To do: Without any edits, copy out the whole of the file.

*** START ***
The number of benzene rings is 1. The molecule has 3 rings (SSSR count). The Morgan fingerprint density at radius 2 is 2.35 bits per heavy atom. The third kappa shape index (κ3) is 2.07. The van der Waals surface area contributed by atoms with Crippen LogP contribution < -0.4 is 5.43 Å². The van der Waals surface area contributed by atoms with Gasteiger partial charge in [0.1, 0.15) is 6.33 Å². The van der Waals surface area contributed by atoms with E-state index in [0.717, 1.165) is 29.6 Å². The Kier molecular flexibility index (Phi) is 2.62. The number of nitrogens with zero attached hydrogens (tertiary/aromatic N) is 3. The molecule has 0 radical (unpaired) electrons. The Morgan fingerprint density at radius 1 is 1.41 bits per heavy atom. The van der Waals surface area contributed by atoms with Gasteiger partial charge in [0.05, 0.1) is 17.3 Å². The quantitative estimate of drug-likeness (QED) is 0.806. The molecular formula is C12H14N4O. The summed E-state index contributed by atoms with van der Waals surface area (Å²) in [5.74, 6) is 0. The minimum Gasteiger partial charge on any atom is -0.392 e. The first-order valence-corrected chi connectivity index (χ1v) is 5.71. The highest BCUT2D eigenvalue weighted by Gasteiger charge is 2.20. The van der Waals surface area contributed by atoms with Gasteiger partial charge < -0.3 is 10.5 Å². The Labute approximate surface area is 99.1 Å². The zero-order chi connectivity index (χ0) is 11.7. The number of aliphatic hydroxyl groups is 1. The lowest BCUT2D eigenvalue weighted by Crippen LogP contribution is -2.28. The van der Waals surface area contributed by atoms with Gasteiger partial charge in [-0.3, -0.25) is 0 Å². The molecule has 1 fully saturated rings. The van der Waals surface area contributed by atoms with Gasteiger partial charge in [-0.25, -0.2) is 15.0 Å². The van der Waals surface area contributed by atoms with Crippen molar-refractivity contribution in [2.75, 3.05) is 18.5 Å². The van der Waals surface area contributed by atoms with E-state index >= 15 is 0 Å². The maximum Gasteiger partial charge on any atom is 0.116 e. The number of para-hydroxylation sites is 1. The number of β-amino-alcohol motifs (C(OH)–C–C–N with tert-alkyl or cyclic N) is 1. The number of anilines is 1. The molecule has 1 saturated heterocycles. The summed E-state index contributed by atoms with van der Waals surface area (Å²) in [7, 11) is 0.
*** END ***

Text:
The number of benzene rings is 1. The molecule has 3 rings (SSSR count). The Morgan fingerprint density at radius 2 is 2.35 bits per heavy atom. The third kappa shape index (κ3) is 2.07. The van der Waals surface area contributed by atoms with Crippen LogP contribution < -0.4 is 5.43 Å². The van der Waals surface area contributed by atoms with Gasteiger partial charge in [0.1, 0.15) is 6.33 Å². The van der Waals surface area contributed by atoms with E-state index in [0.717, 1.165) is 29.6 Å². The Kier molecular flexibility index (Phi) is 2.62. The number of nitrogens with zero attached hydrogens (tertiary/aromatic N) is 3. The molecule has 0 radical (unpaired) electrons. The Morgan fingerprint density at radius 1 is 1.41 bits per heavy atom. The van der Waals surface area contributed by atoms with Gasteiger partial charge in [0.05, 0.1) is 17.3 Å². The quantitative estimate of drug-likeness (QED) is 0.806. The molecular formula is C12H14N4O. The summed E-state index contributed by atoms with van der Waals surface area (Å²) in [5.74, 6) is 0. The minimum Gasteiger partial charge on any atom is -0.392 e. The first-order valence-corrected chi connectivity index (χ1v) is 5.71. The highest BCUT2D eigenvalue weighted by Gasteiger charge is 2.20. The van der Waals surface area contributed by atoms with Gasteiger partial charge < -0.3 is 10.5 Å². The Labute approximate surface area is 99.1 Å². The zero-order chi connectivity index (χ0) is 11.7. The number of aliphatic hydroxyl groups is 1. The lowest BCUT2D eigenvalue weighted by Crippen LogP contribution is -2.28. The van der Waals surface area contributed by atoms with Gasteiger partial charge in [-0.3, -0.25) is 0 Å². The molecule has 1 fully saturated rings. The van der Waals surface area contributed by atoms with Gasteiger partial charge in [-0.25, -0.2) is 15.0 Å². The van der Waals surface area contributed by atoms with Crippen molar-refractivity contribution in [2.75, 3.05) is 18.5 Å². The van der Waals surface area contributed by atoms with E-state index >= 15 is 0 Å². The maximum Gasteiger partial charge on any atom is 0.116 e. The number of para-hydroxylation sites is 1. The number of β-amino-alcohol motifs (C(OH)–C–C–N with tert-alkyl or cyclic N) is 1. The number of anilines is 1. The molecule has 1 saturated heterocycles. The summed E-state index contributed by atoms with van der Waals surface area (Å²) in [7, 11) is 0.